Office of the Consumer Protection Board of Thailand


Importing & Distributing

Import Procedures
All goods imported into Thailand must be reported to the Customs department. In order to register for the e-customs system, the importer (either as an individual or business entity) must already possess a ‘digital certificate’, an electronic signature file used to confirm the identity and authenticity of the sender of electronic documents.

Before importing the goods, it is necessary to check whether the goods require an import permit, and secondly, to ascertain whether the goods are considered "red line". A range of goods require import permits issued by different agencies prior to their arrival. For example, used motor vehicles and motorcycles require a permit from the Department of Foreign Trade, while imports of medicines and food supplements require permission from the Food and Drug Administration of the Ministry of Health.

General customs clearing procedures for both imports and exports in Thailand require the submission of a Customs’ export entry form or import entry form. The form should be accompanied by standard shipping documents, which include: commercial invoice, packing list, bill of lading/airway bill, and letter of credit. 
Some products may require import/export license and/or authorisation from relevant agencies. These include food products (processed or unprocessed), pharmaceuticals, medical devices, healthcare products, cosmetics, hazardous substances, animals, and some agricultural products. 

Thailand has already eliminated its requirement of a certificate of origin for information technology imports pursuant to the WTO Information Technology Agreement. The use of a freight forwarder to deal with import and export customs clearing in Thailand is highly recommended.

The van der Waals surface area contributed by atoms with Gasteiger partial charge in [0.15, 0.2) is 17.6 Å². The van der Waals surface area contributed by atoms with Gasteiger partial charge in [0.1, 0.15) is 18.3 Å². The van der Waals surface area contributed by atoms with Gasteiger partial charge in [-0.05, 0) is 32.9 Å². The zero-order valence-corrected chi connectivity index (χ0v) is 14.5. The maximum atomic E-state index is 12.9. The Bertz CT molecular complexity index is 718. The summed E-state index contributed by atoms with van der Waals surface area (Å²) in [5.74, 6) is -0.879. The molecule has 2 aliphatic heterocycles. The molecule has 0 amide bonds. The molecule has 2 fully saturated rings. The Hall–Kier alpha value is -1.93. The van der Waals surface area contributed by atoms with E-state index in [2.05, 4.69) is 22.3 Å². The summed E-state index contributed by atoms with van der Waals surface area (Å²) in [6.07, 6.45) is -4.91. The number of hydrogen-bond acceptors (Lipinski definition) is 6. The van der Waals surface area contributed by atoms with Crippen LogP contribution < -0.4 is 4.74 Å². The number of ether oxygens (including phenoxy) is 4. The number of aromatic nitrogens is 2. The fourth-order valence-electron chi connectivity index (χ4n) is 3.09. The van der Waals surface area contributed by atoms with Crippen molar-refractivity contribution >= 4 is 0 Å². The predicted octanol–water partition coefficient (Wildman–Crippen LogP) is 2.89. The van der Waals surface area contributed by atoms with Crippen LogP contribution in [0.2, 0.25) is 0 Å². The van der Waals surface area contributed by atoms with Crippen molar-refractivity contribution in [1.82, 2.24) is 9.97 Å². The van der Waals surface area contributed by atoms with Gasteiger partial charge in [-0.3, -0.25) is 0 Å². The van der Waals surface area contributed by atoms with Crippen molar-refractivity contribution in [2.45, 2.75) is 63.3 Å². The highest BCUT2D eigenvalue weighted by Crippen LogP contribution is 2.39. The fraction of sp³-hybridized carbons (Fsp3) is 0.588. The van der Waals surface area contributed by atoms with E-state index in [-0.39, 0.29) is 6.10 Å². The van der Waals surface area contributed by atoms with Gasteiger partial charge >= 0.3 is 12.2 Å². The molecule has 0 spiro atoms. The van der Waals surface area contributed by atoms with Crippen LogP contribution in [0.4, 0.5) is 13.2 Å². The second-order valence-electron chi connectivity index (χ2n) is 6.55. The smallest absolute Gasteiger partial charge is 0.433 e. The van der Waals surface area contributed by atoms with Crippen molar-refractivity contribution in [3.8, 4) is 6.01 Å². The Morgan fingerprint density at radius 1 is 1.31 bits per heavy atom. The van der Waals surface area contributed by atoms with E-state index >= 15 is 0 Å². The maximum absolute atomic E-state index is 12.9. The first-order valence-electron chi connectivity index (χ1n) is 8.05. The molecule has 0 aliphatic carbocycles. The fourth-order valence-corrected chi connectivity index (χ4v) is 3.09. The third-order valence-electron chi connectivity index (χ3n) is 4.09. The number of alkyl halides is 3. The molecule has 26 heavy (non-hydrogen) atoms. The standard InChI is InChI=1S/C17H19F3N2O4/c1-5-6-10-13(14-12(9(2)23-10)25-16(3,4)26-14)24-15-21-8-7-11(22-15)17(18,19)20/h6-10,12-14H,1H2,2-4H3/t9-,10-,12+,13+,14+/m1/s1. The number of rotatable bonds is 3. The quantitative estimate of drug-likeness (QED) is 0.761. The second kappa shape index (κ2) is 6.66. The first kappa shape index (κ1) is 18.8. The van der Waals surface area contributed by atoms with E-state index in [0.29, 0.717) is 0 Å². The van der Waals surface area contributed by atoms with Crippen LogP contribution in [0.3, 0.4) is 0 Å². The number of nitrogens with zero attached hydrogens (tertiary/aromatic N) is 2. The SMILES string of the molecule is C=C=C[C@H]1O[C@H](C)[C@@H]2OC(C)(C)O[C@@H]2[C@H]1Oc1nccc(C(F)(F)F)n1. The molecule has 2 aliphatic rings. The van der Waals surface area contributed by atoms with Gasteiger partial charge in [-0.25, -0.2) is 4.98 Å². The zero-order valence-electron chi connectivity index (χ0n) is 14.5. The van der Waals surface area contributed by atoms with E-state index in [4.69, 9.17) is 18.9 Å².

For more information, please visit the website of Thai Customs.

Specific Import Procedures
Licenses are required for the import of many raw materials, petroleum, industrial, textiles, pharmaceuticals, and agricultural products. Additionally, several products are subjected to import control:

  • Importation of processed foods, medical devices, pharmaceuticals, vitamins, and cosmetics require licensing from the Food and Drug Administration, Ministry of Public Health.
  • Importation of tungsten oxide, tin ores, and metallic tin in quantity exceeding two kilograms require permission from the Department of Mineral Resources, Ministry of Industry.
  • Importation of arms, ammunition, or explosive devices requires licensing from the Ministry of Interior.
  • Importation of antiques or objects of art, whether registered or not, require permission from the Fine Arts Department, Ministry of Education.  

Red line goods are those considered to be high risk or requiring extra certification and verification upon arrival, including foodstuffs, drinks, and plants.

Distribution channels
The growth of the Thai retail industry has been largely driven by economic growth. The Covid-19 pandemic negatively impacted the retail sector, which contracted by 6% in 2021, with sales amounting to USD 103 billion (USDA). Inversely, online retail sales reached USD 51 billion in 2021, up from USD 46 billion in 2020 (USDA). E-commerce sales of food and beverage was USD 498 million in 2021, up 14% compared to 2020 (Euromonitor). E-commerce could represent 11% of total retail sales (USDA).